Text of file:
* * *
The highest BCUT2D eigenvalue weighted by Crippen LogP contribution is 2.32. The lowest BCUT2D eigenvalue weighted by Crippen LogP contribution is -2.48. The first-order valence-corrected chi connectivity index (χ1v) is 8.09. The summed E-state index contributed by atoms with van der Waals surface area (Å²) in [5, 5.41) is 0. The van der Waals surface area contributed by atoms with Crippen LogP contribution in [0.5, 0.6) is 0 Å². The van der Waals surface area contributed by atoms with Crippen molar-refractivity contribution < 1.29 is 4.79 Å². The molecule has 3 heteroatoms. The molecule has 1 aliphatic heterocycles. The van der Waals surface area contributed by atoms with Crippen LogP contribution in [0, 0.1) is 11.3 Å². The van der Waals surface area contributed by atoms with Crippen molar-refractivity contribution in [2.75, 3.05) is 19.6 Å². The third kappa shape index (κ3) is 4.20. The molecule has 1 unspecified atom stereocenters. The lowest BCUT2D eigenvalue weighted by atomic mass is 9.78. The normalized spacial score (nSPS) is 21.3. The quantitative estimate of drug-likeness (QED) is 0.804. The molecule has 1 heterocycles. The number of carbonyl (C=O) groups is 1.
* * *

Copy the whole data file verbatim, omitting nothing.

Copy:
The highest BCUT2D eigenvalue weighted by Crippen LogP contribution is 2.32. The lowest BCUT2D eigenvalue weighted by Crippen LogP contribution is -2.48. The first-order valence-corrected chi connectivity index (χ1v) is 8.09. The summed E-state index contributed by atoms with van der Waals surface area (Å²) in [5, 5.41) is 0. The van der Waals surface area contributed by atoms with Crippen LogP contribution in [0.5, 0.6) is 0 Å². The van der Waals surface area contributed by atoms with Crippen molar-refractivity contribution < 1.29 is 4.79 Å². The molecule has 3 heteroatoms. The molecule has 1 aliphatic heterocycles. The van der Waals surface area contributed by atoms with Crippen LogP contribution in [0, 0.1) is 11.3 Å². The van der Waals surface area contributed by atoms with Crippen molar-refractivity contribution in [2.75, 3.05) is 19.6 Å². The third kappa shape index (κ3) is 4.20. The molecule has 1 unspecified atom stereocenters. The lowest BCUT2D eigenvalue weighted by atomic mass is 9.78. The normalized spacial score (nSPS) is 21.3. The quantitative estimate of drug-likeness (QED) is 0.804. The molecule has 1 heterocycles. The number of carbonyl (C=O) groups is 1.